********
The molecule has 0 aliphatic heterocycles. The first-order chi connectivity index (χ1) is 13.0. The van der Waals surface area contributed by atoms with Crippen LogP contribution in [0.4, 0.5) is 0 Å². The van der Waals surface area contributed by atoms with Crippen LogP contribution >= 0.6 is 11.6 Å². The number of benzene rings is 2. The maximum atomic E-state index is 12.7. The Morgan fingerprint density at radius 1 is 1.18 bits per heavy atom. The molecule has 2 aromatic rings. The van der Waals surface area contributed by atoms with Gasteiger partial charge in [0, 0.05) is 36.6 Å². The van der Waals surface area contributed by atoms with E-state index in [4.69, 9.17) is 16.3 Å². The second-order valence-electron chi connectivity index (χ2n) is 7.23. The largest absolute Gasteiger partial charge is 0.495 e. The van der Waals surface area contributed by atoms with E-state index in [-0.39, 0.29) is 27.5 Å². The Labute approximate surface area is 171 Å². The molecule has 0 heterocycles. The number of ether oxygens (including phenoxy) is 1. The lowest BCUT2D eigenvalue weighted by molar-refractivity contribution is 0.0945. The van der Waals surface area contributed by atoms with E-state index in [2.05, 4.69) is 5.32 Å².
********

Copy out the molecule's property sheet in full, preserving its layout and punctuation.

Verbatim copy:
The molecule has 0 aliphatic heterocycles. The first-order chi connectivity index (χ1) is 13.0. The van der Waals surface area contributed by atoms with Crippen LogP contribution in [0.4, 0.5) is 0 Å². The van der Waals surface area contributed by atoms with Crippen LogP contribution >= 0.6 is 11.6 Å². The number of benzene rings is 2. The maximum atomic E-state index is 12.7. The Morgan fingerprint density at radius 1 is 1.18 bits per heavy atom. The molecule has 2 aromatic rings. The van der Waals surface area contributed by atoms with Gasteiger partial charge in [0, 0.05) is 36.6 Å². The van der Waals surface area contributed by atoms with E-state index in [4.69, 9.17) is 16.3 Å². The second-order valence-electron chi connectivity index (χ2n) is 7.23. The largest absolute Gasteiger partial charge is 0.495 e. The van der Waals surface area contributed by atoms with E-state index in [-0.39, 0.29) is 27.5 Å². The Labute approximate surface area is 171 Å². The molecule has 0 heterocycles. The number of ether oxygens (including phenoxy) is 1. The lowest BCUT2D eigenvalue weighted by molar-refractivity contribution is 0.0945. The van der Waals surface area contributed by atoms with E-state index in [2.05, 4.69) is 5.32 Å².